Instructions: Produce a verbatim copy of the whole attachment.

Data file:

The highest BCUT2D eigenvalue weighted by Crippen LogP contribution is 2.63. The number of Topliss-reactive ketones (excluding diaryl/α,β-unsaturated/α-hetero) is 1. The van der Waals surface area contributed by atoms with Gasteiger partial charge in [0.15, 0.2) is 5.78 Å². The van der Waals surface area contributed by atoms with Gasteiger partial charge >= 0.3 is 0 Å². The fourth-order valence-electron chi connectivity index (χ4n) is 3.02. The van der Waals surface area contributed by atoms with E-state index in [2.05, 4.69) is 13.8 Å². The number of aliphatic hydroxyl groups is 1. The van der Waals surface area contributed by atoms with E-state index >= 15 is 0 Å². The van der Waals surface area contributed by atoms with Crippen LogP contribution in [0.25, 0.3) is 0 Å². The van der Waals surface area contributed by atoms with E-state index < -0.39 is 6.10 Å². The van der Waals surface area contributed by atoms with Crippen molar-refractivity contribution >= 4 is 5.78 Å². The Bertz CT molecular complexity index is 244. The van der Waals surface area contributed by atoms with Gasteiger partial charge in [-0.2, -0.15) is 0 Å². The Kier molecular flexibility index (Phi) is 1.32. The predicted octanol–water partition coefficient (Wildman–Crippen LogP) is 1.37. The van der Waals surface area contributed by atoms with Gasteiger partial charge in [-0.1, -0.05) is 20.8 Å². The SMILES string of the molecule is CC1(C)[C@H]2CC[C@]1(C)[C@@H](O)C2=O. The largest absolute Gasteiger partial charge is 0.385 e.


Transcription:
The highest BCUT2D eigenvalue weighted by Crippen LogP contribution is 2.63. The number of Topliss-reactive ketones (excluding diaryl/α,β-unsaturated/α-hetero) is 1. The van der Waals surface area contributed by atoms with Gasteiger partial charge in [0.15, 0.2) is 5.78 Å². The van der Waals surface area contributed by atoms with Gasteiger partial charge >= 0.3 is 0 Å². The fourth-order valence-electron chi connectivity index (χ4n) is 3.02. The van der Waals surface area contributed by atoms with E-state index in [2.05, 4.69) is 13.8 Å². The number of aliphatic hydroxyl groups is 1. The van der Waals surface area contributed by atoms with E-state index >= 15 is 0 Å². The van der Waals surface area contributed by atoms with Crippen LogP contribution in [0.25, 0.3) is 0 Å². The van der Waals surface area contributed by atoms with E-state index < -0.39 is 6.10 Å². The van der Waals surface area contributed by atoms with Crippen molar-refractivity contribution >= 4 is 5.78 Å². The Bertz CT molecular complexity index is 244. The van der Waals surface area contributed by atoms with Gasteiger partial charge in [-0.2, -0.15) is 0 Å². The Kier molecular flexibility index (Phi) is 1.32. The predicted octanol–water partition coefficient (Wildman–Crippen LogP) is 1.37. The van der Waals surface area contributed by atoms with Gasteiger partial charge in [-0.1, -0.05) is 20.8 Å². The SMILES string of the molecule is CC1(C)[C@H]2CC[C@]1(C)[C@@H](O)C2=O. The largest absolute Gasteiger partial charge is 0.385 e.